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Italy is still generally considered synonymous with proper espresso coffee, cappuccino and macchiato. After all, this is where these drinks were invented. Yet, the country ranks just sixth in Western Europe for sales of coffee machines. More interestingly, consumers in Spain and Portugal, and even in Greece, are showing a much higher propensity to buy expensive pod coffee machines than in Italy, and this is despite Italians drinking more fresh coffee than their Southern European counterparts on average.

Fresh Coffee Consumption vs Coffee Machine Sales: 2013

Source: Euromonitor International

Note: Bubble size shows the total value size of coffee machines in 2013. Range displayed 8 – 1,251 US$ million

Competition Within Foodservice Channel and Consumer Demand for Convenience

Indeed, the Spanish and Portuguese economies have taken a huge toll on the consumer foodservice industry, with consumers drastically limiting out-of-home expenditure on coffee. In Spain, out-of-home consumption of fresh coffee declined by 24% between 2008 and 2013. Here, nearly 11% of bars and cafés have closed since 2008. In Portugal, the number of bars and cafés has not declined as drastically, but out-of-home fresh coffee volume sales shrank by a staggering 33% over the same period.

Out-of-Home Fresh Coffee Consumption vs Pod Coffee Machine Retail Sales: 2008-2013

Source: Euromonitor International

In Italy, meanwhile, out-of-home volume sales of fresh coffee showed an overall contraction of just 9% over 2008-2013, with the number of cafés and bars  declining by just 3% overall over the same period. Furthermore, the effect of this contraction was further mitigated by the fact that the foodservice channel only accounts for 27% of total fresh coffee sold in Italy (against 40% in Spain and nearly 50% in Portugal).

In a nutshell, in Spain and Portugal, consumers have drastically cut their out-of-home expenditure on coffee and, in contrast, are investing in pod coffee machines to enjoy their espresso in the comfort of their own living rooms. Italians meanwhile are still finding drinking coffee outside the home quite convenient, especially considering that, in most outlets, a cup of espresso costs less than the equivalent of US$1.00.

Fresh Coffee Volume Sales by Retail/Foodservice Split: 2013

Source: Euromonitor International

Competition from Other Coffee Machine Formats

In Italy over 70% of fresh coffee is consumed at home, and competition from different coffee machine types represents another obstacle for the development of pod coffee machines, as opposed to Portugal and Spain. In Italy espresso coffee makers are very popular, accounting for around 44% of total electric coffee machines sold in the country. Additionally, many Italians still brew their morning coffee in a traditional stove percolator (“moka”), an old habit that is difficult to break, given the fact that these brewers are cheap and provide good coffee. Stove percolators are present in virtually every home in Italy, in different sizes and brands.

Behind the boom of pod coffee machines in most markets is the mess-free brewing experience. However, the sense of “mess” seems to be less of a concern in Italy, where consumers are used to choosing different coffee brands and quality and are used to measuring their coffee to give themselves their preferred-strength cup. Italians are therefore less sensitive to the idea of the “one-touch” coffee brewing experience that pod coffee machines offer, mainly because this experience comes at a price that is still perceived too high for many.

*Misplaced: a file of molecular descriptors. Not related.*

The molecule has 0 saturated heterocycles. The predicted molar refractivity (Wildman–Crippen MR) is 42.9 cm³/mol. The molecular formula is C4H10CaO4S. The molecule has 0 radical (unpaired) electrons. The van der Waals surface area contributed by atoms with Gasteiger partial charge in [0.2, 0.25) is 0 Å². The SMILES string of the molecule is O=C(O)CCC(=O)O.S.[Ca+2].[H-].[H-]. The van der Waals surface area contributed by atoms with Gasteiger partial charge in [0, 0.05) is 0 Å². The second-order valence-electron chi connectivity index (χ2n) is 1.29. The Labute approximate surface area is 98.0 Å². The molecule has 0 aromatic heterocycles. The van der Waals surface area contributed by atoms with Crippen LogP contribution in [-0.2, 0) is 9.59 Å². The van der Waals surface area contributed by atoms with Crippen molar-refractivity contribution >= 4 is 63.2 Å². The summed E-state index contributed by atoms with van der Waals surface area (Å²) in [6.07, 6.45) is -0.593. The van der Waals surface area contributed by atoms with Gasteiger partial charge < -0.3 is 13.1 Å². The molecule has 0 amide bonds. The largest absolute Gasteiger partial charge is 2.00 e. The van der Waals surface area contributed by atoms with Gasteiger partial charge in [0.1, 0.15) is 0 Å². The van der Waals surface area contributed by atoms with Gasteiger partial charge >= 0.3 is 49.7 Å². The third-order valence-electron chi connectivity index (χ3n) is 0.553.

The Future Scenarios

It is true that, in Italy, sales of pod coffee machines are doing well. Still, despite the success of Nespresso, which is the unchallenged leader in the coffee pod category, many Italians prefer to spend that little bit more in local cafés. This means that coffee machine manufacturers and coffee producers have to work harder than in other markets to further expand their consumer base and avoid reaching early maturity. The question is: while Nespresso tries to gain a wider consumer base, can local players gain valuable share in the premium end of the coffee machine business?

There are two possible options for players willing to generate share in the premium coffee machine category. The first one is to join the crowd and challenge Nespresso in the pod category. In order for this to work, they will have to engage in a different idea of convenience and focus more on the exceptional taste and quality of their coffee, rather than on the brewing experience itself. The problem here remains gaining visible shelf space next to Nespresso and convincing consumers to pay a premium in a context where competition is already pushing prices down.

Another way to gain share of the premium market is to forget about coffee capsules all together and invest more in innovating the already popular standard espresso coffee makers with the aim of driving prices up and lead the premiumisation trend. Appliance manufacturers such as De’Longhi, Philips and SEB Groupe are already investing in automatic bean-to-cup models; still, these coffee machines are far from affordable and manufacturers will have to work harder on the price mix. Until this happens, Italian coffee lovers will stick with their old stove moka.

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